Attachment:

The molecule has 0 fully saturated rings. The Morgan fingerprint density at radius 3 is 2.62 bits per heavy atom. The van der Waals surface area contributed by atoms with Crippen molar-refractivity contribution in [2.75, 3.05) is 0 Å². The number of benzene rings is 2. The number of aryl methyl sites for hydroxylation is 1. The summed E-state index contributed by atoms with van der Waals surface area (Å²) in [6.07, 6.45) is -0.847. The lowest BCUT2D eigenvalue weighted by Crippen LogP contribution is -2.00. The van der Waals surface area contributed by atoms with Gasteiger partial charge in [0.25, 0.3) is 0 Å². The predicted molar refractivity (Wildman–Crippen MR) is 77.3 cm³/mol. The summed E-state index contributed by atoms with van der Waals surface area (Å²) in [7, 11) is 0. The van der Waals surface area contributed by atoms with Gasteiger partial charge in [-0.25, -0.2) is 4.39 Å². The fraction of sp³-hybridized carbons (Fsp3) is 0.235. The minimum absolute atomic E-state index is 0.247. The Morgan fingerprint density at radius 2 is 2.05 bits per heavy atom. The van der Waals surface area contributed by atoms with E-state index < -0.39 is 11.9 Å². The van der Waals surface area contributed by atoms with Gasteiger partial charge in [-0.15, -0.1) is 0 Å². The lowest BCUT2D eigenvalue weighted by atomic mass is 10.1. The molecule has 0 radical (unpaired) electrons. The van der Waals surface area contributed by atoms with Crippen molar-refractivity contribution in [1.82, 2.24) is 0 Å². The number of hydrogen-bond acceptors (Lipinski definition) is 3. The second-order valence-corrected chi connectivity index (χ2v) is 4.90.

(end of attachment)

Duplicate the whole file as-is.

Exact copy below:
The molecule has 0 fully saturated rings. The Morgan fingerprint density at radius 3 is 2.62 bits per heavy atom. The van der Waals surface area contributed by atoms with Crippen molar-refractivity contribution in [2.75, 3.05) is 0 Å². The number of benzene rings is 2. The number of aryl methyl sites for hydroxylation is 1. The summed E-state index contributed by atoms with van der Waals surface area (Å²) in [6.07, 6.45) is -0.847. The lowest BCUT2D eigenvalue weighted by Crippen LogP contribution is -2.00. The van der Waals surface area contributed by atoms with Gasteiger partial charge in [0.25, 0.3) is 0 Å². The predicted molar refractivity (Wildman–Crippen MR) is 77.3 cm³/mol. The summed E-state index contributed by atoms with van der Waals surface area (Å²) in [7, 11) is 0. The van der Waals surface area contributed by atoms with Gasteiger partial charge in [-0.25, -0.2) is 4.39 Å². The fraction of sp³-hybridized carbons (Fsp3) is 0.235. The minimum absolute atomic E-state index is 0.247. The Morgan fingerprint density at radius 2 is 2.05 bits per heavy atom. The van der Waals surface area contributed by atoms with E-state index < -0.39 is 11.9 Å². The van der Waals surface area contributed by atoms with Gasteiger partial charge in [-0.15, -0.1) is 0 Å². The lowest BCUT2D eigenvalue weighted by atomic mass is 10.1. The molecule has 0 radical (unpaired) electrons. The van der Waals surface area contributed by atoms with Crippen molar-refractivity contribution in [1.82, 2.24) is 0 Å². The number of hydrogen-bond acceptors (Lipinski definition) is 3. The second-order valence-corrected chi connectivity index (χ2v) is 4.90.